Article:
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Fatality Reduction by Air Bags: Analyses of Accident Data through Early 1996
  • Published Date:
    1996-08-01
  • Language:
    English
Filetype[PDF-6.40 MB]


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Fatality Reduction by Air Bags: Analyses of Accident Data through Early 1996
Details:
  • Publication/ Report Number:
  • Resource Type:
  • Geographical Coverage:
  • TRIS Online Accession Number:
    00728447
  • NTL Classification:
    NTL-HIGHWAY/ROAD TRANSPORTATION-HIGHWAY/ROAD TRANSPORTATION ; NTL-SAFETY AND SECURITY-Highway Safety ; NTL-SAFETY AND SECURITY-Accidents ; NTL-REFERENCES AND DIRECTORIES-Statistics ;
  • Abstract:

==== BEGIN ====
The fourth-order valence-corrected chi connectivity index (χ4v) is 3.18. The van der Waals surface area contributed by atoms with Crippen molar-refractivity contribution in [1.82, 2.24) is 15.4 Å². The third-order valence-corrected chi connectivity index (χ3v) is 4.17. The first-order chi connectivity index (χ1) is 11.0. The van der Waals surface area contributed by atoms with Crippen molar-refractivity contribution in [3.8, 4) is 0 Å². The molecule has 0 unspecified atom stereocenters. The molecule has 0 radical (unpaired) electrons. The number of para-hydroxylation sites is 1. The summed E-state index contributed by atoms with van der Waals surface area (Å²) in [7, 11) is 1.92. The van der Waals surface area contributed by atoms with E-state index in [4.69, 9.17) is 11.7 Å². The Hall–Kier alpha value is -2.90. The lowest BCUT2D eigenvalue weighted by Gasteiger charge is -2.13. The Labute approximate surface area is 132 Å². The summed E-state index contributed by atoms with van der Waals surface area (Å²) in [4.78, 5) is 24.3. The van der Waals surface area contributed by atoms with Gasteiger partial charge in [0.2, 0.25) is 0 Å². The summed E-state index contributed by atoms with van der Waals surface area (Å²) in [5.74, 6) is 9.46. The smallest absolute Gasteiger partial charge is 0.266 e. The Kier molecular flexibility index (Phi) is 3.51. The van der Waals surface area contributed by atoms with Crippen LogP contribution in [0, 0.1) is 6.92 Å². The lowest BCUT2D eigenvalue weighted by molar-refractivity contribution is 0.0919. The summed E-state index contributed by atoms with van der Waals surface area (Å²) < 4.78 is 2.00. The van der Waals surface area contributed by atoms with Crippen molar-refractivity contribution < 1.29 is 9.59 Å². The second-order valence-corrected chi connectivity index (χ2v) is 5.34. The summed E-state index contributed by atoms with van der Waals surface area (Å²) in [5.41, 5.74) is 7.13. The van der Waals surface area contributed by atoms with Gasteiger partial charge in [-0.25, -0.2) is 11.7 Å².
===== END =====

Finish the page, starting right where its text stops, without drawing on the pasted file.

The fatality risk of front-seat occupants of passenger cars and light trucks equipped with air bags is compared to the corresponding risk in similar vehicles without air bags, based on statistical analysis of Fatal Accident Reporting System (FARS)data from 1986 to early 1996. The principal conclusion is that driver air bags save lives. The fatality reduction benefit of air bags for all drivers is an estimated 11 percent; this percentage is essentially unchanged from 1992 and 1994 analyses by NHTSA staff. New, positive findings are that driver air bags save lives in light trucks and in small cars, that passenger air bags save lives of right-front passengers age 13 or older, and that driver air bags provide a significant supplemental life-saving benefit for the driver who buckles up (as well as saving lives of unbelted drivers). On the other hand, preliminary analyses of limited accident data shows a higher fatality risk for child passengers age 0-12 in cars with current dual air bags than in cars without a passenger air bag. Also, current air bags may have diminished, or even negligible benefits for drivers age 70 or older, and they do not have a statistically significant effect for drivers of any age group in oblique-frontal crashes.
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